ER In the TUF finale, you took your first “L” from John Dodson. How do you recover from a loss?
TJD I was a three-to-one favorite going into that fight, and I really just knew that I was going to win the show. And when I got caught and it didn’t happen, I guess anger drove me to my next fight. I was like, “I wanna fight right away. I wanna get this loss behind me.”

ER After the TUF finale loss you put together an impressive string of victories. You’re knocking people out, you’re getting Fight of the Night awards. You’re career properly started.
TJD My fight against Mike Easton began my career, I feel. [Coach] Duane Ludwig really pumped up my striking, and it was my first fight where everything clicked. I out struck him, just beat him up for three rounds. Everything went perfectly. That’s when I learned to have fun. I was talking to Shaquille O’Neal during that fight. I went to hit a double leg, and I see Shaquille O’Neal, front row. I said, “This is for you Shaq!” And I lifted [Easton] in the air and slammed him, and Shaq’s over there telling me how to elbow him, and I’m talking back and forth with him. I realized, that’s how I needed to fight. Just go out there and enjoy everything. That’s what lead me to my first title fight. I enjoyed the media, I enjoyed the interviews, I enjoyed the attention. I enjoyed my dream coming true. Instead of being so nervous that you forget about it all, I made sure to soak it all up. This is what I want. I won’t let it pass me by.

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ER You found your game, you’re building your name. All you needed was a break. And then you got bumped up on the UFC 173 card to fight one of the most dangerous men ever to lurk in the division, Renan Barão, for the bantamweight title. Tell me true, were you scared?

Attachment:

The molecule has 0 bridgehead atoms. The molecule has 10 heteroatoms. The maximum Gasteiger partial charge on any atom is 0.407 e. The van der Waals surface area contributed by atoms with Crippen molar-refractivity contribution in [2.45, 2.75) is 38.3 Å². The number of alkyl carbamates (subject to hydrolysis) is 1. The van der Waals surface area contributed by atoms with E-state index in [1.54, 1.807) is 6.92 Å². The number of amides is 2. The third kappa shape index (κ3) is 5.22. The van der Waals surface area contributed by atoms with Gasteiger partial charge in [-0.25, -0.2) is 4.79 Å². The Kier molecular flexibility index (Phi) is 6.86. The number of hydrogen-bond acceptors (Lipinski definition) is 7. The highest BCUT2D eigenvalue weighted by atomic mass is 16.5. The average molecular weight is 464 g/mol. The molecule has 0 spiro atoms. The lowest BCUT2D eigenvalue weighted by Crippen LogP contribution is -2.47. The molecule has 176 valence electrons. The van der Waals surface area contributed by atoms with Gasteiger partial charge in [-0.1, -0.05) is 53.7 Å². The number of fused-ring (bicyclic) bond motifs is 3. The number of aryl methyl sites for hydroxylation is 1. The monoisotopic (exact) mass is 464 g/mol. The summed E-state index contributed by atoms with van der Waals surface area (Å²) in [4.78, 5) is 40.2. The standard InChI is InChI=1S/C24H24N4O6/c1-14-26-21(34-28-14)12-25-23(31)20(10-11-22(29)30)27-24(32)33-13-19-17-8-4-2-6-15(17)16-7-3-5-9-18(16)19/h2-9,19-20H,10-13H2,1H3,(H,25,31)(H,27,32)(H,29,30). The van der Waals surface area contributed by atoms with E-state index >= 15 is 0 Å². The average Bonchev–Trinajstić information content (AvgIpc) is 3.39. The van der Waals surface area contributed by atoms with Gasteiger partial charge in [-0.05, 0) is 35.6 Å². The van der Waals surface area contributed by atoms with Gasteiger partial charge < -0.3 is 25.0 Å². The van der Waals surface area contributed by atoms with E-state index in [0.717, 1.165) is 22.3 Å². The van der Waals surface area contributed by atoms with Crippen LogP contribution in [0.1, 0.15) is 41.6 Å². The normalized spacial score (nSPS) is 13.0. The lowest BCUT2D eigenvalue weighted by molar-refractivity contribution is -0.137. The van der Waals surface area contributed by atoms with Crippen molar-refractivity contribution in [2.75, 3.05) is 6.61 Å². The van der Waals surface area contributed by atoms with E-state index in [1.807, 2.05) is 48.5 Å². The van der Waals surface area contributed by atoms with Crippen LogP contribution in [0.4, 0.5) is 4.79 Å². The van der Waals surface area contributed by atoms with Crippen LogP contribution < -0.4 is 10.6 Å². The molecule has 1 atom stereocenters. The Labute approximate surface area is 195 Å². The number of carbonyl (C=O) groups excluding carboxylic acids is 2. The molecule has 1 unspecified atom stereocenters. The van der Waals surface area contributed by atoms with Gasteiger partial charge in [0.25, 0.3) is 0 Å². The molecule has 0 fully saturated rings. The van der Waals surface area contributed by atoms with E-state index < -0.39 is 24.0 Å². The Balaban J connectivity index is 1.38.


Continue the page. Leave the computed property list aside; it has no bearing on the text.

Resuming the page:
TJD I wasn’t, man. Getting hurt and stuff like that never crosses my mind. The thing you get scared about is losing. There’s so much on the line. But for that fight, I was such an underdog that I got to enjoy everything. It was my first time on Pay-Per-View, it was my first time being on the main card, it was my first time getting all this exposure. It was cool. Obviously when you get into this sport, that’s your goal, to be a big name in the UFC. So it was all coming true right in front of my eyes.

ER Joe Rogan’s commentary during that fight was poetry. It was seriously inspiring. I became aware of you through TUF, but I watched that Renan Barão fight and it was like seeing a warrior born. In the Octagon interview afterwards, Rogan said it was the greatest performance he’d ever seen. How does it compare to regaining the title in your last fight, beating your former training partner, Cody Garbrandt?
TJD I don’t think there will ever be a time that tops that first fight with Barão.

ER Did you enjoy the fight with Garbrandt?
TJD Oh yeah, trust me I enjoyed it. You can see it at the end of the fight, me yelling in his face. That was pent up aggression from how much of a dickhead he was, you know? Not just him, his whole team. A lot of stuff [they said about me leading up to the fight] was not true, as well as just uncalled for. Yeah, it felt great, especially to knock him out. I remember after the fight he stumbles up to his feet, has to be held up by the ref, and I just yell in his face as loud as I can. That was a good feeling.

ER The feud between you and Garbrandt originated when you were training partners at Team Alpha Male. Flash forward to TUF 25, Dana White was mining gold by having you and Garbrandt coach opposing teams. How much of that drama was real, and how much was put on for the cameras?
TJD It was 100% real. Which is crazy, because it took a lot of energy out of me to do that show, just from dealing with all that. I can only imagine the energy that he had to put into that much bullshit, you know? A lot of emotion went through those six weeks.

ER It’s exciting for the fans. I mean the bad blood between you guys. It was a huge draw to your UFC 217 title fight with him. Does drama motivate you, or is it a distraction?